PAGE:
Things You Never Knew About Your Credit Score

Most people know that having a good credit score is key to getting the best credit cards and loans at good interest rates. However, although the credit score is integral to one’s financial standing, not too many people know what makes up the score, how to check it, or how to improve it. Given this, we’ve listed some surprising facts you may not have known about credit scores. 

  • Credit Scores Did Not Exist Till the 1950s: Before credit scores came into being, you would have to meet a banker to get a loan. If the banker didn’t feel you were trustworthy or didn’t like you, your loan application wouldn’t be approved. It was only in the 1950s that credit scores (more precisely, FICO scores) were founded by Earl Issac and Bill Fair. 
  • Your Credit Score Could Predict the Length of Your Marriage: The Federal Reserve conducted a study and found that couples who have larger gaps between their scores right at the start of their relationships were more likely to separate. In other words, the closer your score is to your partner’s, the more likely it is that you will stay together.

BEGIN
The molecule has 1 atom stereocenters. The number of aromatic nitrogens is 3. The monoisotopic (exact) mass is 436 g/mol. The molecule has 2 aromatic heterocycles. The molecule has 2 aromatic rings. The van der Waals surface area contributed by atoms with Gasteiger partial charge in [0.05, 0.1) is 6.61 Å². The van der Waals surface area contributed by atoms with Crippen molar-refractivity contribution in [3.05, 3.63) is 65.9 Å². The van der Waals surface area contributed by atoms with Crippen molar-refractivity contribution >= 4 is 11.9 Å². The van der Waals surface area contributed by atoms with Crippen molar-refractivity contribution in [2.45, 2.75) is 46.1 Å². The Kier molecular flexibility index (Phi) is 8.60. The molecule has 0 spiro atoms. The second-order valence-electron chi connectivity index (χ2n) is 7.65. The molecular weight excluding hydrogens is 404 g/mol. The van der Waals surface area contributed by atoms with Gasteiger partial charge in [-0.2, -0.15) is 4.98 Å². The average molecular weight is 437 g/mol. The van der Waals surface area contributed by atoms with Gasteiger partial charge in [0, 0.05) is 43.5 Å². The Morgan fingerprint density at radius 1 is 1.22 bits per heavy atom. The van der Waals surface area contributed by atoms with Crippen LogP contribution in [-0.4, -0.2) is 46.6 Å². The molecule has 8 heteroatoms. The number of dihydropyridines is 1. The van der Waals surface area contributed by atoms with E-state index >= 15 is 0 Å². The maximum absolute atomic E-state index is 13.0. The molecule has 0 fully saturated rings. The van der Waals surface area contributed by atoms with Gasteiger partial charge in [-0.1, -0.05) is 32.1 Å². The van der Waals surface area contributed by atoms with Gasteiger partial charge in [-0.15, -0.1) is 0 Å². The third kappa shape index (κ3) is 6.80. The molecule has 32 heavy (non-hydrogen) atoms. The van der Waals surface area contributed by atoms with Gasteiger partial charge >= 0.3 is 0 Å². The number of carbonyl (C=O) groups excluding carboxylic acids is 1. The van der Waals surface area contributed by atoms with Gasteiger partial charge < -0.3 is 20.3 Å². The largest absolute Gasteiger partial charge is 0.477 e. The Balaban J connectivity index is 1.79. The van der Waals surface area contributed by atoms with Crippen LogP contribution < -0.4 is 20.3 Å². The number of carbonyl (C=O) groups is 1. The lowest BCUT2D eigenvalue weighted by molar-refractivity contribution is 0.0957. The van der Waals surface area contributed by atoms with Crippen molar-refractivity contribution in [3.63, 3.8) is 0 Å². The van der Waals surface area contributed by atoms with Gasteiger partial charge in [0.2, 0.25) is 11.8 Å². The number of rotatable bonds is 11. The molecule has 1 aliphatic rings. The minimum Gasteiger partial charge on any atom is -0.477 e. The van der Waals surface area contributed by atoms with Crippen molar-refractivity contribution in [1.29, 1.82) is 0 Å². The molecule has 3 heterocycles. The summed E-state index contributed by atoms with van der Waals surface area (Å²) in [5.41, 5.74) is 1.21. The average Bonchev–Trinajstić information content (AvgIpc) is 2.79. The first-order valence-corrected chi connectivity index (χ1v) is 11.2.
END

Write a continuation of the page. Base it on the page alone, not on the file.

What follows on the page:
• Employers Can’t Just Access Your Credit Score: Many people assume that employers can just look up your credit score, and base their hiring decision on the score. This is far from the truth. In fact, if the employer wants to check your credit report, they will need to request your permission. And, even then, what they see is a different version of the report you see. 
  • Your Degrees and Bank Balance Have No Impact on Your Credit Score: Your education level and bank balance do not affect your credit score. The factors that affect your credit score are all related to payments and debt. Also, your salary, employment status, and stock portfolio don’t impact your credit score. 
  • You Can Get a Mortgage Without a Credit Score: If you’ve never had credit cards or borrowed loans, your credit score will essentially be 0. But, even if you don’t have a credit score, you may be able to qualify for a mortgage by way of a process known as mutual underwriting. This is when the lender takes all your monthly bills and assets into account, based on which your application is approved. 

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